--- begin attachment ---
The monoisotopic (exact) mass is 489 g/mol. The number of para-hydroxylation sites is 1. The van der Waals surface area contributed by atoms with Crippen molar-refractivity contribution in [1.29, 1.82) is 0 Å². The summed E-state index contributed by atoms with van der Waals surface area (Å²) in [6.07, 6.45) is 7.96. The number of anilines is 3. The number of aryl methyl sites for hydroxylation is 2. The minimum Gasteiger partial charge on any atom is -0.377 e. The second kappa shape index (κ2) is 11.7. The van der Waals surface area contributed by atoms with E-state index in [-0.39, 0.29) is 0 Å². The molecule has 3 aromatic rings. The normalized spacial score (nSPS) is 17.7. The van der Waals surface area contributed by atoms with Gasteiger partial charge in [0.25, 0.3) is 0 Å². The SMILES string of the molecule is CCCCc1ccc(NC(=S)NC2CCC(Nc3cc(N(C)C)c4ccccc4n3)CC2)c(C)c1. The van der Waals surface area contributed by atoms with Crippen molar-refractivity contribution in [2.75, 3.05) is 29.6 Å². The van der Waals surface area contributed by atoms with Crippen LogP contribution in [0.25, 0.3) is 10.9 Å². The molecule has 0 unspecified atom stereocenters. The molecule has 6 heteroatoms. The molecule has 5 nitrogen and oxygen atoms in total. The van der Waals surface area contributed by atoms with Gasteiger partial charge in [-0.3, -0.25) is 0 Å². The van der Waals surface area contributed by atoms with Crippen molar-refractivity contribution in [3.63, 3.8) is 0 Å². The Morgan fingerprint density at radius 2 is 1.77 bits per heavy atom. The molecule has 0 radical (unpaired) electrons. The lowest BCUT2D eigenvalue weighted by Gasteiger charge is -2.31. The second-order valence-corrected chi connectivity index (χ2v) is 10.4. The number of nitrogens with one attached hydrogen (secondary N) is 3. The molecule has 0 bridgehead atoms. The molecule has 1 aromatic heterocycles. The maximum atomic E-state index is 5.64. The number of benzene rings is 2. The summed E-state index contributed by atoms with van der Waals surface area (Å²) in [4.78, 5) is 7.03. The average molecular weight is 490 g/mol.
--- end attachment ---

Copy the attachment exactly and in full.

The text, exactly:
The monoisotopic (exact) mass is 489 g/mol. The number of para-hydroxylation sites is 1. The van der Waals surface area contributed by atoms with Crippen molar-refractivity contribution in [1.29, 1.82) is 0 Å². The summed E-state index contributed by atoms with van der Waals surface area (Å²) in [6.07, 6.45) is 7.96. The number of anilines is 3. The number of aryl methyl sites for hydroxylation is 2. The minimum Gasteiger partial charge on any atom is -0.377 e. The second kappa shape index (κ2) is 11.7. The van der Waals surface area contributed by atoms with E-state index in [-0.39, 0.29) is 0 Å². The molecule has 3 aromatic rings. The normalized spacial score (nSPS) is 17.7. The van der Waals surface area contributed by atoms with Gasteiger partial charge in [0.25, 0.3) is 0 Å². The SMILES string of the molecule is CCCCc1ccc(NC(=S)NC2CCC(Nc3cc(N(C)C)c4ccccc4n3)CC2)c(C)c1. The van der Waals surface area contributed by atoms with Crippen molar-refractivity contribution in [2.75, 3.05) is 29.6 Å². The van der Waals surface area contributed by atoms with Crippen LogP contribution in [0.25, 0.3) is 10.9 Å². The molecule has 0 unspecified atom stereocenters. The molecule has 6 heteroatoms. The molecule has 5 nitrogen and oxygen atoms in total. The van der Waals surface area contributed by atoms with Gasteiger partial charge in [-0.3, -0.25) is 0 Å². The van der Waals surface area contributed by atoms with Crippen molar-refractivity contribution in [3.63, 3.8) is 0 Å². The Morgan fingerprint density at radius 2 is 1.77 bits per heavy atom. The molecule has 0 radical (unpaired) electrons. The lowest BCUT2D eigenvalue weighted by Gasteiger charge is -2.31. The second-order valence-corrected chi connectivity index (χ2v) is 10.4. The number of nitrogens with one attached hydrogen (secondary N) is 3. The molecule has 0 bridgehead atoms. The molecule has 1 aromatic heterocycles. The maximum atomic E-state index is 5.64. The number of benzene rings is 2. The summed E-state index contributed by atoms with van der Waals surface area (Å²) in [4.78, 5) is 7.03. The average molecular weight is 490 g/mol.